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Jet Airways withdraws 25 per cent salary cut proposal

The decision to roll back pay cut proposal was taken during a meeting addressed by the airline's CEO Vinay Dube with a group of employees late last week.

Reported by: PTI, New Delhi [ Published on: August 07, 2018 9:37 IST ]
Image Source : PTI

Jet Airways withdraws 25 per cent salary cut proposal 

Jet Airways has rolled back its proposal to slash salaries by up to 25 per cent in the wake of stiff opposition from pilots and engineers, a source said. Grappling with financial woes, the full-service airline had decided to reduce salaries and implement various other measures to save costs.

However, the pay cut proposal was not acceptable to pilots and engineers.

The source said the decision to roll back pay cut proposal was taken during a meeting addressed by the airline's CEO Vinay Dube with a group of employees late last week.

"The management has taken back the salary cut proposal. It has been rolled back for all employees. Now, we will start negotiations for our bilateral wage agreement," the source said.

Generally, the wage agreement is signed for three years. While the previous pacts expired on March 31 this year, the management is yet to start negotiations for the new agreements, which would be for the period from April 2018 to March 2021, the source added.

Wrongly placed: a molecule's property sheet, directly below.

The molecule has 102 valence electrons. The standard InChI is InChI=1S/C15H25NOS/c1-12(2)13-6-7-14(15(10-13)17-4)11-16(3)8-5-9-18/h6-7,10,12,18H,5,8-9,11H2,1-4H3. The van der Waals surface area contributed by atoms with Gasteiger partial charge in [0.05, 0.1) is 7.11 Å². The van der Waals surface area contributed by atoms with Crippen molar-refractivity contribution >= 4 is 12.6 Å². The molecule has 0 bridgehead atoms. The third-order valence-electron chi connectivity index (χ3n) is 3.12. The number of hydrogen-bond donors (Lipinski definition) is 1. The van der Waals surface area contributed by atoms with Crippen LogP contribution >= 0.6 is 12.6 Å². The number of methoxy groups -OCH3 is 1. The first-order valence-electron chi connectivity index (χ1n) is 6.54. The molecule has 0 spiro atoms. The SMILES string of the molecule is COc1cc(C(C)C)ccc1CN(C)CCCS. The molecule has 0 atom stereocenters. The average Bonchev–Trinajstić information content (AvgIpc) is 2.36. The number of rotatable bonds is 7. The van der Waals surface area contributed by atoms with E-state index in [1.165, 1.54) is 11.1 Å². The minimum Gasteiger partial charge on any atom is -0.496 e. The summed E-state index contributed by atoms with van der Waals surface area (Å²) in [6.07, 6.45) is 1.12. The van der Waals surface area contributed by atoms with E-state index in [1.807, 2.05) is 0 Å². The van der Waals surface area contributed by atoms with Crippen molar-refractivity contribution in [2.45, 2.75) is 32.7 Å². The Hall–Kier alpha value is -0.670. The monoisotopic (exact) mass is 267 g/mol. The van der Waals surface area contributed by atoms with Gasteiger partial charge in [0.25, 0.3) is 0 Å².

Last week, the airline's pilots’ union NAG said that it was endeavouring to assist the airline in facing the current challenges and help in achieving cost efficiencies.

As part of cost-cutting measures, the Naresh Goyal-promoted full-service carrier had asked its employees, including pilots and engineers, to take steep pay cuts besides a downward revision of 25 per cent in the salaries of the senior management.

Senior management executives are those holding general manager post and above level positions.

Amid rising concerns over its financial health and pilots on war path over proposed pay cuts, the airline, on August 3, expressed confidence of overcoming the current issues as it said the mismatch between high fuel prices and low fares is the biggest short-term challenge.

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